Local teen embarks on expedition to Africa
Bryant High School student Hannah Patterson spent several weeks prior to the start of her junior year wielding a pickaxe and shovel, going on safari, sampling goat's blood, and avoiding poisonous trees.
While not a typical summer vacation for a 17 year old, Hannah said she loved every minute of her community service trip to Tanzania, Africa, and plans to move there after college.
Hannah had been searching online for a scholarship-funded trip to take. She expected the experiences that did not cost anything would not be elaborate. At best, she hoped for a train ride or something, she said.
But once she did some research, Hannah found that the National Geographic Society offers overseas expeditions for those who are willing to do work in the country they visit.
Her choices were China or Tanzania. Hannah said she had always felt called to and wanted to travel to Africa, so the decision was easy. She wrote a letter to the National Geographic Society. They called her in April to let her know she had been chosen for the expedition, and she was on a plane in July.
Hannah was the first person in the entire South to participate in the program.
The whole experience was "surreal," she said. From the moment her feet hit the ground in Tanzania, she felt "completely changed."
"I knew I could have something better in life."
The most striking cultural difference Hannah saw was the closeness of the people in the villages of Africa. "They all seemed like a family. They are always thinking of how they can help each other," she said.
In addition to the task of building a water pipe system, the National Geographic Expedition group was tasked with providing school supplies to some of the orphans in the community.
Throughout Africa, school is free but books are not. "Anyone will tell you the amount your education depends on how much money you have," she said.
One reason Hannah wishes to return to Tanzania is to teach English to impoverished children.
She met many during her travels. The group visited different villages every day. One of the poorest places Hannah spent time was Maji ya Chai. The name comes from the words for tea water, because the area is considered to be unclean by some nearby places because of the prevalence of leprosy.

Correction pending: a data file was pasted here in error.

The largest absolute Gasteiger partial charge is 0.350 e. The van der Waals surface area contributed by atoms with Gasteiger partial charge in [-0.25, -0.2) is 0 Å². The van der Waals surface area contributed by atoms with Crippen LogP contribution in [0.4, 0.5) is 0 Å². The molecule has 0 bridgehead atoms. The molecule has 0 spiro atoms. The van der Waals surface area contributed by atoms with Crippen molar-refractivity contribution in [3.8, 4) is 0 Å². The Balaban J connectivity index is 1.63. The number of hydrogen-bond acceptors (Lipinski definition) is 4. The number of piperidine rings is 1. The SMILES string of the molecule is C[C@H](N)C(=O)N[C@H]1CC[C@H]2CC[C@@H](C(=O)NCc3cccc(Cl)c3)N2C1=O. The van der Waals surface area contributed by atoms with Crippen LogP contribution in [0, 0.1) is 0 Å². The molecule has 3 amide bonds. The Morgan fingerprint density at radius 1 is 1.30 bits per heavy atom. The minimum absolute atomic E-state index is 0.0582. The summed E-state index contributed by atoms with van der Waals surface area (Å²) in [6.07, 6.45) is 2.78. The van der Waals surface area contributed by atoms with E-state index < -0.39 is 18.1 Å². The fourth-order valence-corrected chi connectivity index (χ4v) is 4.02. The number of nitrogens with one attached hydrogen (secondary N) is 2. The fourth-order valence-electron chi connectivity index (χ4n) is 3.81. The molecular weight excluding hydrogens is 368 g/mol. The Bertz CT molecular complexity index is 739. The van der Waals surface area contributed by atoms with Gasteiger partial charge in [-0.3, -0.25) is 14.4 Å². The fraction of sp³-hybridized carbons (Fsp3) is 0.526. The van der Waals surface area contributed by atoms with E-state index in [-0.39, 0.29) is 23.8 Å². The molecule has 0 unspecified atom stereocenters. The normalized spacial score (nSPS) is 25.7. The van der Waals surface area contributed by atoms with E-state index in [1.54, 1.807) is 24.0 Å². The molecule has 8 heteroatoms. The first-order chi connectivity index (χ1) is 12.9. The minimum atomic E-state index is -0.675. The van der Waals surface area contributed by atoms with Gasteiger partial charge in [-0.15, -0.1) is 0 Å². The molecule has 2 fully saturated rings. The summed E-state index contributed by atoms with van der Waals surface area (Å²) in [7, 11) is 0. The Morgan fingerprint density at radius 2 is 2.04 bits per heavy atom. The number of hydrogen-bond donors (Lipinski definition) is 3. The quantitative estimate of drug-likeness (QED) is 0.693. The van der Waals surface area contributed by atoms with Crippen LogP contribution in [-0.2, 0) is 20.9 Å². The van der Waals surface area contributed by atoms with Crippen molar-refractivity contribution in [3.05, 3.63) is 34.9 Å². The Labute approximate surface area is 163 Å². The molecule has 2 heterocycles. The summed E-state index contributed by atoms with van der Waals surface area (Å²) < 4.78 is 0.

The saddest experience during the expedition was perhaps visiting the leprosy clinic, Hannah said. Most of the people had lost limbs or their eyesight, but they still sewed kids' school uniforms. "They do it for the love of the community."
The sense of family between the Africans "is mind-blowing, Hannah said. "Kids will be walking down the street and offer you some of their food, or someone might offer you a bite.
After the trip, Hannah now feels like she is part of the family. She was especially close to a man named Jeremiah, a friend who would walk with her and teach her things about African culture.
Maggie was another friend, whom she met on safari. "She was like a mom to me when I was there," Hannah said. Maggie has invited Hannah to stay with her when she visits Tanzania again, "she said as long as I wake up and 'give her my smile.'"
Jeremiah has offered to give her an acre of his land and build her a house if she moves there.
The people in Africa are not as poverty-stricken as Hannah thought they would be.
"The stereotype is that life is so bad," she said, "but it's not what you think," aside from the practice of drinking goat's blood to utilize every part of the animal, which Hannah did not care for, and the absence of available toilets.
"A lot of times, the reason the African families did not have some modern conveniences was not due to a lack of money, but because they live simple lives. This lifestyle is appealing for Hannah.
"I like it a lot," she said. "It's my cup of tea."